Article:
Nobel-winning Portuguese author Saramago dies at 87
By Axel Bugge and Inmaculada Sanz
LISBON/MADRID (Reuters) - Jose Saramago, the Nobel prize winning Portuguese writer who riled authorities with his works melding magical realism and biting political comment, died on Friday at his home on the Spanish island of Lanzarote, aged 87.
Saramago, a card-carrying member of Portugal's Communist Party who won the Nobel prize in 1998, courted controversy through his long career, his works often harshly critical of Portuguese history, conservatism and religion.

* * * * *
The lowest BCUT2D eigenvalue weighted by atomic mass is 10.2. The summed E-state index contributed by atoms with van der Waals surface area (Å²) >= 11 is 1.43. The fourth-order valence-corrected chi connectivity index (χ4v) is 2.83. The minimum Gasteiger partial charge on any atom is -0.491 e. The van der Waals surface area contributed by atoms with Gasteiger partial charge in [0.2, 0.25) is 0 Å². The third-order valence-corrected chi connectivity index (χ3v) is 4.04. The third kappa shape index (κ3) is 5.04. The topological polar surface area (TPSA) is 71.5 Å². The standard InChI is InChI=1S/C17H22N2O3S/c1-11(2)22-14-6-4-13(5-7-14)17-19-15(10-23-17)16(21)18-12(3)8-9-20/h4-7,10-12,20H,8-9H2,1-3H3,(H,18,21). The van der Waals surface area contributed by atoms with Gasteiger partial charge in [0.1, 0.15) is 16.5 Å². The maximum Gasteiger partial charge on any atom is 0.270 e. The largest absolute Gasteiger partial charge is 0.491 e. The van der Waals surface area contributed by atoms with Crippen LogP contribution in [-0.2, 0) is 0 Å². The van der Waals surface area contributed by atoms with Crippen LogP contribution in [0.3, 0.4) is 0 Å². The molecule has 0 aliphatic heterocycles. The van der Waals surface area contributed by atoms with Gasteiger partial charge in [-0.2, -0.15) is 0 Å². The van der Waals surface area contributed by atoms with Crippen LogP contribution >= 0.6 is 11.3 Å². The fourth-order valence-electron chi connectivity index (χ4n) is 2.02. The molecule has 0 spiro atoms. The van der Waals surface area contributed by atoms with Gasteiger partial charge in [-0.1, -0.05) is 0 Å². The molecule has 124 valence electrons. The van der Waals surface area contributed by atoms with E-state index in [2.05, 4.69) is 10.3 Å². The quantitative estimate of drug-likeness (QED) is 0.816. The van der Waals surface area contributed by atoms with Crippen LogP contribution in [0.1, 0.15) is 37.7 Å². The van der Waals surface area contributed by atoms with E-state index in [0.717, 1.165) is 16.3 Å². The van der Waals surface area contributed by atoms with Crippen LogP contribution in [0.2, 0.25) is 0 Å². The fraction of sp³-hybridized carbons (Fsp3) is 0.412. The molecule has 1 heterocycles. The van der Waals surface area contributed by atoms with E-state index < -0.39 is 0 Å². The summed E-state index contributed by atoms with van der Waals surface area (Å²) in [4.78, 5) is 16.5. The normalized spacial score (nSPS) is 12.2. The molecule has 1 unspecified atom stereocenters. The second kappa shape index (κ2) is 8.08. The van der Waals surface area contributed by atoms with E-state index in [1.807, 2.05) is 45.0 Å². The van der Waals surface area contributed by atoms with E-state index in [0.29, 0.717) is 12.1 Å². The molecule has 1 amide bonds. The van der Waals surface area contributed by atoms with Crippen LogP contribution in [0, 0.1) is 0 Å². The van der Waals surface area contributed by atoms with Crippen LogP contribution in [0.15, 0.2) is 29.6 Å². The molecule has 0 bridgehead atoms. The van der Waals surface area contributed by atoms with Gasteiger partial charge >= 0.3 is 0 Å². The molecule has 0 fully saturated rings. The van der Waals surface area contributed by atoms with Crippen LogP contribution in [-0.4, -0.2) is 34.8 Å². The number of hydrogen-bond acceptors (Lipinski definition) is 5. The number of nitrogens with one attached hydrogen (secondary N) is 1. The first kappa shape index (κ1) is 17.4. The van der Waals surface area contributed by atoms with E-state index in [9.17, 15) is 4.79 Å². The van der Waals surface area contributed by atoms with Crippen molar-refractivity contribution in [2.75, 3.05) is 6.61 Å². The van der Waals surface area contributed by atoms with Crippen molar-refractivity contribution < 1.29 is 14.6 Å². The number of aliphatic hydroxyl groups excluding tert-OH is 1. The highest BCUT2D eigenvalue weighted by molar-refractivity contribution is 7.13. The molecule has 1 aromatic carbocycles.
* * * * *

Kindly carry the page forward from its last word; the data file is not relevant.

The Saramago Foundation said he had died of multiple organ failure after a prolonged illness.
"I think this is a great loss for Portuguese culture," Prime Minister Jose Socrates told journalists. "His works have made Portugal proud, his death will leave our culture poorer."
President Anibal Cavaco Silva said that Saramago "will always be a point of reference in our culture."
Just last year, Saramago angered the Catholic Church when he said at the launch of his last book, "Cain," that the Bible was "a handbook of bad morals" and a "catalog of what is worst in human nature."
His confrontations with Portuguese authorities were frequent, which may help to explain why his popularity was perhaps greater abroad than at home.
"He may have been better known abroad than in Portugal," said Batista Bastos, a fellow writer. Continued...